You might be brushing twice a day, eating healthy foods, and attending regular dental check-ups. But even if you think you’re taking excellent care of your teeth, some seemingly healthy habits can actually cause long-term dental damage. Read on to find out how to avoid them.
Bad habit #1: Rinsing your teeth after you brush
Rinsing after you brush can wash away the fluoride in your toothpaste that helps to protect teeth from decay. For the healthiest long-term results, rinse with mouthwash before you brush your teeth, then brush with a fluoride paste and just spit out the excess toothpaste.
Bad habit #2: Snacking on dried fruit
Dried fruit is packed with sugar and doesn’t contain any of the water that helps to make fresh fruit so healthy. The sticky consistency also causes dried fruit to adhere to crevices between the teeth and around the gums, encouraging cavity-causing bacteria. You can minimise the risk by rinsing water around your mouth after eating and making sure you brush teeth thoroughly before bed.
Bad habit #3: Brushing immediately after a meal
You may think that brushing straight after a meal is the best way to avoid plaque accumulation but cleaning your teeth too soon after eating or drinking certain foods can damage tooth enamel. Acidic foods such as oranges or lemons can soften tooth enamel for a period, so if you brush too soon after eating them you can damage enamel in its weakened state.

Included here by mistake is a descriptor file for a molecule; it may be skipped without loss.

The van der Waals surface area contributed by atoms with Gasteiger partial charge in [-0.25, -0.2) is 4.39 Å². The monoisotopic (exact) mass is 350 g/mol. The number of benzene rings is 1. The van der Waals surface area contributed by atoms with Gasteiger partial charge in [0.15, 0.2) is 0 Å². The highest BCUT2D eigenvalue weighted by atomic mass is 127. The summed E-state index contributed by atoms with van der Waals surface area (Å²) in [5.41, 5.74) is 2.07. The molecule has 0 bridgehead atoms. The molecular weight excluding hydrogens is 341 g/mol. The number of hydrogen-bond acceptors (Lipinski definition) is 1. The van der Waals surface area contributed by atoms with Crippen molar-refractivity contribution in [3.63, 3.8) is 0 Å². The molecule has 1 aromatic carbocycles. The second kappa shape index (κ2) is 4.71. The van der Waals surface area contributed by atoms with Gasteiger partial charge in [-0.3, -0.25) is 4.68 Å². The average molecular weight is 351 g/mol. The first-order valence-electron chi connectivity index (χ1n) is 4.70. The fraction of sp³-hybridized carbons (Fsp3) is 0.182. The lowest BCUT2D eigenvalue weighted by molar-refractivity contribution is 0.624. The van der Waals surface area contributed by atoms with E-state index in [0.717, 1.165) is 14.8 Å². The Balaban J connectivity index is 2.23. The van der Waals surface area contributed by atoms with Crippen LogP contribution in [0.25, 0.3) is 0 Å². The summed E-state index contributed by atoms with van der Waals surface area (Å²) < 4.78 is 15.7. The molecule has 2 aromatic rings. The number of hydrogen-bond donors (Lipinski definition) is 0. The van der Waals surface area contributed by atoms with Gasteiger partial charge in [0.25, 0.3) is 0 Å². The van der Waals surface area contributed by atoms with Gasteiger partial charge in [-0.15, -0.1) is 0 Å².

Bad habit #4: Using teeth as tools
Using teeth to snap a label off an item of clothing when there are no scissors handy may seem like the fastest solution, but this type of behaviour can cause long-term wear and tear and risk chipping or damaging teeth. Invest in a set of kitchen tools and save your teeth from potential trauma.
Bad habit #5: Doing intense exercise
How on earth can intense exercise be bad for your teeth? According to a recent study by the UCL Eastman Dental Institute, nearly half of elite athletes have untreated tooth decay despite brushing and flossing more regularly than the general public. Several factors may contribute to this anomaly, including the excessive use of sugary sports drinks, energy bars, and energy gels and the increased risk of dehydration. A dry mouth means less saliva, which is an important substance for rinsing away bacteria and protecting tooth enamel. If you exercise regularly, make sure you stay well hydrated and try to avoid consuming sugary energy drinks.
To make sure your teeth stay in excellent condition book yourself in for a check-up appointment at our St Albans practice. We offer early morning and late evening appointments to suit your schedule.